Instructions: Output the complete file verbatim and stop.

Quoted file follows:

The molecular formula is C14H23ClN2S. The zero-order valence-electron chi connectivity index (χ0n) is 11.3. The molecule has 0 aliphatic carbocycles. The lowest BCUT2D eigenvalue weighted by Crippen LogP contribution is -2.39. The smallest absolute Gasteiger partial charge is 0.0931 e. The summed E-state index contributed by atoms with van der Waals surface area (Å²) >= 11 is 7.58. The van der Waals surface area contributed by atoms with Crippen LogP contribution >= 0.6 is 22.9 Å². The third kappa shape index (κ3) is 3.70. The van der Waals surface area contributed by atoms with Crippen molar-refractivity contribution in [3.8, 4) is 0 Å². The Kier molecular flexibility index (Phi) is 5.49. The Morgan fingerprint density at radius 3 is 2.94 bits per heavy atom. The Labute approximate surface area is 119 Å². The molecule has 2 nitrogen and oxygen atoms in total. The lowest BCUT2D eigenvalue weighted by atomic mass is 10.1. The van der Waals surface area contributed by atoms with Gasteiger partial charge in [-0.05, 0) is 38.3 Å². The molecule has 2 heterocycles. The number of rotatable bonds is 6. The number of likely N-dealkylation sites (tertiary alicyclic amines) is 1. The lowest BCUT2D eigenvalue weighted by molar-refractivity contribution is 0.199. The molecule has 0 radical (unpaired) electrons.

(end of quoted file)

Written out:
The molecular formula is C14H23ClN2S. The zero-order valence-electron chi connectivity index (χ0n) is 11.3. The molecule has 0 aliphatic carbocycles. The lowest BCUT2D eigenvalue weighted by Crippen LogP contribution is -2.39. The smallest absolute Gasteiger partial charge is 0.0931 e. The summed E-state index contributed by atoms with van der Waals surface area (Å²) >= 11 is 7.58. The van der Waals surface area contributed by atoms with Crippen LogP contribution >= 0.6 is 22.9 Å². The third kappa shape index (κ3) is 3.70. The van der Waals surface area contributed by atoms with Crippen molar-refractivity contribution in [3.8, 4) is 0 Å². The Kier molecular flexibility index (Phi) is 5.49. The Morgan fingerprint density at radius 3 is 2.94 bits per heavy atom. The Labute approximate surface area is 119 Å². The molecule has 2 nitrogen and oxygen atoms in total. The lowest BCUT2D eigenvalue weighted by atomic mass is 10.1. The van der Waals surface area contributed by atoms with Gasteiger partial charge in [-0.05, 0) is 38.3 Å². The molecule has 2 heterocycles. The number of rotatable bonds is 6. The number of likely N-dealkylation sites (tertiary alicyclic amines) is 1. The lowest BCUT2D eigenvalue weighted by molar-refractivity contribution is 0.199. The molecule has 0 radical (unpaired) electrons.